The smell of pesto reminds me of summer. I made it recently and when a neighborhood dad came by to pick up his son he said “mmmm Pesto!” as he walked through my kitchen.
I don’t have a big yard but I do have a nice sized front porch and my containers of herbs grow there happily all summer long. And in milder fall weather I have fresh herbs all the way up to my Thanksgiving feast!
Pesto is a very fresh herb sauce created by blending (typically):
2 cups fresh basil
1/4 cup pine nuts
1/3 cup Parmesan cheese
1 clove garlic (peeled)
1/3 cup extra virgin olive oil (I confess, I don’t measure this exactly. I just add it until it looks like a sauce vs. a paste)
salt and pepper to taste
Add the pine nuts, cheese, and garlic to your food processor. Pulse until combined. Tear the fresh basil leaves as you add them into the food processor. Pulse until combined. With the food processor running drizzle in the olive oil. You can add more or less of it depending on how thick you want your pesto. I like mine on the saucier side so I drizzle until it looks more like a sauce and less like a paste. Add a pinch of salt and a pinch of pepper (or more of both according to your taste).
Serve over warm pasta (I use thin spaghetti) with a pinch of butter and a couple of tablespoons of the pasta water. Toss with the pasta and enjoy. Sometimes I top with a lean protein like grilled chicken or shrimp – very nice!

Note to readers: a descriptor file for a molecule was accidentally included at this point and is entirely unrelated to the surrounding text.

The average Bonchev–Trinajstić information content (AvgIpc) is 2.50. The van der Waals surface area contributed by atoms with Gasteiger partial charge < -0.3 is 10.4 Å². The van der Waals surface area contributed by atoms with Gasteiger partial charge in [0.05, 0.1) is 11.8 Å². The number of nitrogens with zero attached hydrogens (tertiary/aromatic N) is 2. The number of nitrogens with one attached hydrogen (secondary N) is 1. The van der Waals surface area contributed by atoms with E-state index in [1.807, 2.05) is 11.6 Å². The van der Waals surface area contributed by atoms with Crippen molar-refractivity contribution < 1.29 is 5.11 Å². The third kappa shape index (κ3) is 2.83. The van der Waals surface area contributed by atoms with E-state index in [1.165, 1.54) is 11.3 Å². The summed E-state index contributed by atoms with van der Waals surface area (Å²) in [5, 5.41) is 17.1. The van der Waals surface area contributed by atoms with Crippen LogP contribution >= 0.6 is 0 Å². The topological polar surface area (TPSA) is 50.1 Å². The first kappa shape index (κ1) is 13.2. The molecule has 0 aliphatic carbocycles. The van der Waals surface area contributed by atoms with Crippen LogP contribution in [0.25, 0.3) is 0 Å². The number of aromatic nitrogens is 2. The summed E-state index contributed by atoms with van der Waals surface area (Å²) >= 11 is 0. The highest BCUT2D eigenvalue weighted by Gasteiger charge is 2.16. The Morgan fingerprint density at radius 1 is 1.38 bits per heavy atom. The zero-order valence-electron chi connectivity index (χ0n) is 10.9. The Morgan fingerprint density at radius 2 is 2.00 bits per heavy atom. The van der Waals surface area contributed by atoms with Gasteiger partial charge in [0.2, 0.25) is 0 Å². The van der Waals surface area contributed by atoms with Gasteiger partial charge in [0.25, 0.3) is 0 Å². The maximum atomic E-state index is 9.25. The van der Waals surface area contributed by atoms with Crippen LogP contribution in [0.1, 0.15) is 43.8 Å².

Plays well with others: Pesto keeps in the fridge for at least 2 weeks in a mason jar topped with a drizzle of olive oil. Besides pasta, I use pesto as a topping for scrambled eggs, as a spread in a sandwich or on crostini. Freeze dollops of pesto in ice cube trays and plop in bowls of soup – cools it down and adds super seasoning.
A note on cooking pasta: Salt the boiling water before you add the pasta please! Like more salt then you are probably comfortable using. This makes a BIG difference in the taste of all of your pasta dishes. I prefer Barilla pasta and always cook as directed for al dente.
Add a pinch or two of crushed red pepper flakes if you like it spicy.
Switch out the basil and pine nuts for flat leaf parsley and walnuts.
Toast the nuts first for a deeper and nuttier flavor in the pesto. I toast pine nuts in a skillet on the stove top, medium low heat. Watch closely and shake the pan occasionally please. When nuts are toasted you can smell them and they turn a light golden brown color. Walnuts (and other nuts) I place on a baking sheet in a 325 degree oven for 5-8 minutes. Keep an eye on them and shake the sheet to toss.
If you want a milder garlic flavor, boil the clove in the pasta water before adding it to the food processor.